RNAi works in monkeys

Apparent absence of toxicity and persistence of silencing may bode well for humans

Charles Choi
Mar 26, 2006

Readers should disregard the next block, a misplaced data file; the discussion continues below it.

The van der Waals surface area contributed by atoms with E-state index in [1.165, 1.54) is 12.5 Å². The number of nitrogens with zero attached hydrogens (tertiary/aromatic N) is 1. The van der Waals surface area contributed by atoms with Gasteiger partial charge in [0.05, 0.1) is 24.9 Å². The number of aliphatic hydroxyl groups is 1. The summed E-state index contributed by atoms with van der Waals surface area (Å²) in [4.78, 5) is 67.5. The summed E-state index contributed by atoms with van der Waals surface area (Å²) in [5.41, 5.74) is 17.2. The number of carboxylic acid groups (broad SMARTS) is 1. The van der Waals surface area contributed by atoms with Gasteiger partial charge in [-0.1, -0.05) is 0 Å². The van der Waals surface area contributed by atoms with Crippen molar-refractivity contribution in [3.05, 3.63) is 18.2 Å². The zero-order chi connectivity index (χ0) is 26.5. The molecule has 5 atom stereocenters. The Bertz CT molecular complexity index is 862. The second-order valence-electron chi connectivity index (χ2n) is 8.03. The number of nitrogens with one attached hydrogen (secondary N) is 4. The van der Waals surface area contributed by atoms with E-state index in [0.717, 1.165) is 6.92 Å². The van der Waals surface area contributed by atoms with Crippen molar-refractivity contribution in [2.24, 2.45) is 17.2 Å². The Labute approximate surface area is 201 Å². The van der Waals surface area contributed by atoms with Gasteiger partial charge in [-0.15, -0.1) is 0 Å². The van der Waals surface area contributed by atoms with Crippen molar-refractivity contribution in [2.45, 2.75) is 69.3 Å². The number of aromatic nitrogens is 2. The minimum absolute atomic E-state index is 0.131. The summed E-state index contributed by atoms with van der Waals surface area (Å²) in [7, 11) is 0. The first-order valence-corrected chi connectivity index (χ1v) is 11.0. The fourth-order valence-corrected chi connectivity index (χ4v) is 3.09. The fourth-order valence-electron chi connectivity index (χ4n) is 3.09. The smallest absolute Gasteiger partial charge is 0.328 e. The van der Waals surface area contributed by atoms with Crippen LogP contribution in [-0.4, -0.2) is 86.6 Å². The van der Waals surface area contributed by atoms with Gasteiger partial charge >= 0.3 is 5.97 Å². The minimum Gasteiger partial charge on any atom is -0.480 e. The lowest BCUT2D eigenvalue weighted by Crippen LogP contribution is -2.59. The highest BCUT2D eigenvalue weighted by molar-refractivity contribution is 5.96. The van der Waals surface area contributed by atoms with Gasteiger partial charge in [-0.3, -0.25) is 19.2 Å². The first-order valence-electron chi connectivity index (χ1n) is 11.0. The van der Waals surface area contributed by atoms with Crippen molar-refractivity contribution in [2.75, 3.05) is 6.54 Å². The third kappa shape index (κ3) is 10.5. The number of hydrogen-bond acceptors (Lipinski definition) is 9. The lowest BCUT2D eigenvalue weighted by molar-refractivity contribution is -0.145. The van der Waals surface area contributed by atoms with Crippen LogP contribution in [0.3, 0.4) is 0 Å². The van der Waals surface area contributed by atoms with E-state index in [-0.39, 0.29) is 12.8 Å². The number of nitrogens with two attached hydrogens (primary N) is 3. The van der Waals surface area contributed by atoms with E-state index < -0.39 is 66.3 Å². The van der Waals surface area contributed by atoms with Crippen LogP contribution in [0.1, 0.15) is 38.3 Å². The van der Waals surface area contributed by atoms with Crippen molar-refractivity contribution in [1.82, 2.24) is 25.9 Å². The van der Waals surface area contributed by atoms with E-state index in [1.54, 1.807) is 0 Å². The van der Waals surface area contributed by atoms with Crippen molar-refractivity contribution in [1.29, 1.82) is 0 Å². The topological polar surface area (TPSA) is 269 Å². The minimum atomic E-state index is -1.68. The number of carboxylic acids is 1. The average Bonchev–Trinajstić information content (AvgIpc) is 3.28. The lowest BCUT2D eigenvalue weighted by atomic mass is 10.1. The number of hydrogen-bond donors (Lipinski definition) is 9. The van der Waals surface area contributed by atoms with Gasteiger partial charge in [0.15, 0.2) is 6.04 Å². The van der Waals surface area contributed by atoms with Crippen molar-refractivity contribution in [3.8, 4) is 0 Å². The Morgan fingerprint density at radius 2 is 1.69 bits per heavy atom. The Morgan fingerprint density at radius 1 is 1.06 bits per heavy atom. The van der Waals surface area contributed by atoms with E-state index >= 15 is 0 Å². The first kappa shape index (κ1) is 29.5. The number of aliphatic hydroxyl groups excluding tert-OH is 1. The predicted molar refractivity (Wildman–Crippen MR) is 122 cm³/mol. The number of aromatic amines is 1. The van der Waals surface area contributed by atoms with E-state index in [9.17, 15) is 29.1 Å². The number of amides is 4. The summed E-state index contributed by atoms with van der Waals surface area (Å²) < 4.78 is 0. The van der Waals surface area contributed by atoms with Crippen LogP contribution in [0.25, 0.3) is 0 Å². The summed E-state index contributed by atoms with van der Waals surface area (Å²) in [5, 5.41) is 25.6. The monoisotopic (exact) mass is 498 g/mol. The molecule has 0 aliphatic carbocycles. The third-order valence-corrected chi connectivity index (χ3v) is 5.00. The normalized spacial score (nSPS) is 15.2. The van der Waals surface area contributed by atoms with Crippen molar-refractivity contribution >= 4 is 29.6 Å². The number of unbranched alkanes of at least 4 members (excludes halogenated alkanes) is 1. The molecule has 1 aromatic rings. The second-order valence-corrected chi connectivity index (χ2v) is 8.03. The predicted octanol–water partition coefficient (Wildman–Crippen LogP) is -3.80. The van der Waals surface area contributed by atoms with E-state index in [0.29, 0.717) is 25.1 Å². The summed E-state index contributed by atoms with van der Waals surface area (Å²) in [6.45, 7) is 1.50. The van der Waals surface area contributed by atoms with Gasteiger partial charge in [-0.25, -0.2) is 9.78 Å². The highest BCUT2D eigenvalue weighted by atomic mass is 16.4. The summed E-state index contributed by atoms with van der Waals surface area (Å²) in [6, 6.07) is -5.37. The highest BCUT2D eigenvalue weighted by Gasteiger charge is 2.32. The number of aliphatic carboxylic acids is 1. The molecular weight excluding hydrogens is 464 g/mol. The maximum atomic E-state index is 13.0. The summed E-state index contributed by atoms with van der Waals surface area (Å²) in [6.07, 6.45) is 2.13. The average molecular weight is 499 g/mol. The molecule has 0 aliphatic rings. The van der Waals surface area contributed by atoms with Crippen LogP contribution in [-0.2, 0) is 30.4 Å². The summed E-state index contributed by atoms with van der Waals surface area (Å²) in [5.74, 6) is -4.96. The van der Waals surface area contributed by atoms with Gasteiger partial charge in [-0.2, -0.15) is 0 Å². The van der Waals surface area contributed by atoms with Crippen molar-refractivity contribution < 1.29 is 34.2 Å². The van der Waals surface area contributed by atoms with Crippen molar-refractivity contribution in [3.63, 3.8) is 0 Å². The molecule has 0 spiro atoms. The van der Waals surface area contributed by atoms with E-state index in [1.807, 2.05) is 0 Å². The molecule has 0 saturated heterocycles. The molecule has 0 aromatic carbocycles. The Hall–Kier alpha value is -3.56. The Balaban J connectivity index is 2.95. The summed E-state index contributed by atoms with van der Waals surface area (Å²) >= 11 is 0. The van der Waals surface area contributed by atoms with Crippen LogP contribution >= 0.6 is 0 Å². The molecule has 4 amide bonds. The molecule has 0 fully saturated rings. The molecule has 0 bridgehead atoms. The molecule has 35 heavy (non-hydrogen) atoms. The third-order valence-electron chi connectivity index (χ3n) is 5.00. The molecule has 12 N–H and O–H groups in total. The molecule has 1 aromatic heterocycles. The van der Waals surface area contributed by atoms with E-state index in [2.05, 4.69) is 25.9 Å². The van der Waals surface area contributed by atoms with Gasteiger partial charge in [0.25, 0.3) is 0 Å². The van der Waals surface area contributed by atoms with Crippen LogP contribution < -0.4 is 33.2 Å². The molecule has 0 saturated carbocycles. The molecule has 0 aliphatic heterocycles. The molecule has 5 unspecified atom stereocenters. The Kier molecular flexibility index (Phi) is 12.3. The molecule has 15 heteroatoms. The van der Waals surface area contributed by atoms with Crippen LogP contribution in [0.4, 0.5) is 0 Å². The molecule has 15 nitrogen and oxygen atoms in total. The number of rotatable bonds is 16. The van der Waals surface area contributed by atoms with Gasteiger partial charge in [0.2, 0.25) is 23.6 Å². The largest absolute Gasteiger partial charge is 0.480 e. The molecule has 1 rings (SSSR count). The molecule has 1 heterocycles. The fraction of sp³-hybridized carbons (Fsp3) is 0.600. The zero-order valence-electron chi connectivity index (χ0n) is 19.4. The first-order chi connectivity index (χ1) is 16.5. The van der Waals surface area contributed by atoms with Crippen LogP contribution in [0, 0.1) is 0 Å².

A disease-causing gene was silenced in monkeys through RNA interference (RNAi) therapy delivered into the bloodstream, scientists reported online yesterday (March 26) in Nature. This is the first study to show that systemic administration of RNAi works in non-human primates, and the findings affirm the promise of this new type of therapy, scientists say.In the study, gene silencing using the highest dose persisted for 11 days, without any observed toxicity, a finding that "bodes well for future human systemic trials of RNAi therapies," John Rossi of the Beckman Research Institute of the City of Hope in Duarte, Calif., who did not participate in this study, told The Scientist. Scientists at Alnylam Pharmaceuticals and Protiva Biotherapeutics gave cynomolgus monkeys a single injection of small interfering RNAs (siRNAs) against the gene for apolipoprotein B (ApoB). This gene is involved in the assembly and secretion of low-density lipoprotein (LDL),...

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